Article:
Viewpoint: QE3 may not be good news for Asian economies

China property on display
Image caption The period following the QE2 saw a rise in asset prices in many Asian economies

Market expectations are running high that Federal Reserve Chairman Ben Bernanke will use his annual speech at a meeting of central bankers in Jackson Hole, Wyoming, to announce another economic stimulus programme.

This optimism is one of the key factors why US stocks have gained for three days in a row this week.

Last year at the corresponding meeting, Mr Bernanke unveiled the catchily named QE2 package, which pumped $600bn into the US economy.

QE2, in which the QE stands for quantitative easing, had mixed results and showed up one plain, stark truth about the whole process.

Simply put, if everyone believes it will work, then it works. However, if no one believes it will work, then it fails.

That is why so much attention has suddenly turned to Mr Bernanke and his speech.

Markets are faltering, forecasts are being cut, and investors would love to have a good old-fashioned shot of fiscal stimulus to pull them out of the doldrums. But there is none available to US, so the next best thing is another round of quantitative easing from the Fed Reserve.

But before debating whether they should get what they want, it is worth looking at exactly what quantitative easing is, and how effective the last round of it was.

QE what?

Quantitative easing is an unconventional tool used by some central banks to stimulate the economy when conventional monetary policy measures such as lowering interest rates have been exhausted.

QE works through two channels. This first channel is through portfolio rebalancing. It is like an asset swap and is implemented by the central bank's purchase of financial assets such as government debt papers from banks with newly created money, thereby increasing the excess reserves in the banking system.

QE does not directly increase lending activities but rather increases the reserves held by banks to encourage them to expand their loans programmes, therefore making more money available to consumers in the hope to spur growth.

The second and more important channel, in our view, is through psychological expectations. As I said, if everyone believes it will work, it works - and vice-versa.

Ideally, it should halt the downward spiral of sentiment, free up frozen credit and get the economy moving again.

Used badly, it can fuel both consumer price and asset inflation, eroding US dollar value while doing very little to improve the economic conditions.

What did QE2 achieve?

The US fed doubled its balance sheet aggressively under the two QE programmes by nearly 200% to about $2.8tn to become the biggest holder of US government debt.

With the Fed becoming the largest holder of US Treasuries (UST) in the short space of the two QE programmes, market investors who were originally looking at the UST market were "forced" to look elsewhere for better yields.

Image caption Rising consumer prices have threatened to derail growth in many Asian economies

Sitting on cash on a prolonged basis is not an option and with sustained low US interest rate environment, investors were driven into risky assets.

With robust growth, high interest rates and a growing consumer market, Asia became a key destination for these investors.

While growing real investment may have been welcome news for the economies, hot money is not, as it brings with it various issues that inevitably end up being a threat to the region's growth.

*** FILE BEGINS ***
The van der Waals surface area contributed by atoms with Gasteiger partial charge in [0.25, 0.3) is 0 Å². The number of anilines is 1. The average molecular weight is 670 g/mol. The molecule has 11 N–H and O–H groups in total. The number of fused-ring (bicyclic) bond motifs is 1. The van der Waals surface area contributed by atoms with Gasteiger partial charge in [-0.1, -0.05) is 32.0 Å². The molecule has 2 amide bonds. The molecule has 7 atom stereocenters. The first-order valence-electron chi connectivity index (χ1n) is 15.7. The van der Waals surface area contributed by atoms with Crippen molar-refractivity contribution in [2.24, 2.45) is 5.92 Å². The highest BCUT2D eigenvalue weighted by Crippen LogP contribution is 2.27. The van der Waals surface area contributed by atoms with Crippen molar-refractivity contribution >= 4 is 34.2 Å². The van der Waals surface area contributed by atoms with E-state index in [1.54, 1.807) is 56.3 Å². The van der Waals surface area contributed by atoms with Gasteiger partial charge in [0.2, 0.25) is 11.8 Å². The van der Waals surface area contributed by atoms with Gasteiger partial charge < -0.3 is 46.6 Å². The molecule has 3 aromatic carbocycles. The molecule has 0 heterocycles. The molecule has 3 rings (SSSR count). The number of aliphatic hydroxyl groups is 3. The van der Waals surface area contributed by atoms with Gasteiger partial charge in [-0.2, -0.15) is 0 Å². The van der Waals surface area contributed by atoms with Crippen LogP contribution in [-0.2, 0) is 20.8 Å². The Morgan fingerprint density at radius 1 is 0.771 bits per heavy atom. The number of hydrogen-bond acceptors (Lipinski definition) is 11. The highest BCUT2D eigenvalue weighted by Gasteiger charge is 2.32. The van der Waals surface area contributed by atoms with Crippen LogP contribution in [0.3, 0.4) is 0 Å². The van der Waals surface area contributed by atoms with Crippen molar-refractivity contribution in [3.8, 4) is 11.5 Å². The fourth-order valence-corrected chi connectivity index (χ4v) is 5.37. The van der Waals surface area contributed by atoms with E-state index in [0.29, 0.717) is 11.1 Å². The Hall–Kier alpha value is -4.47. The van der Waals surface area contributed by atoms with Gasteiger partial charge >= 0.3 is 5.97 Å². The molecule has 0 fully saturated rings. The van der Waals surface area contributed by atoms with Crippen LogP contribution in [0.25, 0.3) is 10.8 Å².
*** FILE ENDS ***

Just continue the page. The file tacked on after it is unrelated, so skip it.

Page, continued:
Commodity prices surged during this QE2 period, driving up inflation levels in major Asian economies.

Food prices hit an all-time high. The UN Food price index rose from 182.81 in August 2010 to the recent peak of 237.68 in February 2011, a 30% increase. Even as food prices have since eased, it still remained at an elevated reading of 233.84 in June.

Not only did that increase the cost of living in the region, it also made the central banks and governments in the region change their strategies from focusing on growth to containing inflation.

On the other hand, things didn't move much in the US during the QE2 implementation period.

The US housing markets remained in doldrums. The low long-term interest rates helped keep US mortgage rates very affordable but did not encourage significantly more homebuying.

Corporate borrowing costs fell but business spending remained lacklustre.

What does QE3 mean?

Fears that the US economic recovery may be faltering are the very reasons why everyone is expecting the Fed to announce QE3.

While an announcement on the same, may give a short term boost to the stock markets, in the long run a sustainable solution to the growth recovery issue is yet to be found.

The Fed has already indicated that it will keep the interest unchanged for at least the next two years. So that essentially means that as returns remain low in the developed economies, we could see fresh flows of investment continue into the Asian economies.

Asia's main worry will return towards inflationary concerns as this is likely to drive commodity and asset inflation further in the region.

QE3 could also exacerbate commodity price surges. Gold price is the first thing that comes to mind.

And even though Asia may have robust economic fundamentals and rising middle income growth, latest growth numbers showed that the pace of expansion is slowing.

And if the inflationary pressures were to increase significantly, Asian central banks might be forced to tighten their monetary policies even more.

That could hurt Asian consumption demand, resulting in weaker GDP growth.

So the absence of a QE3 in Bernanke's speech on Friday may be a good thing for inflation and policy makers in Asia.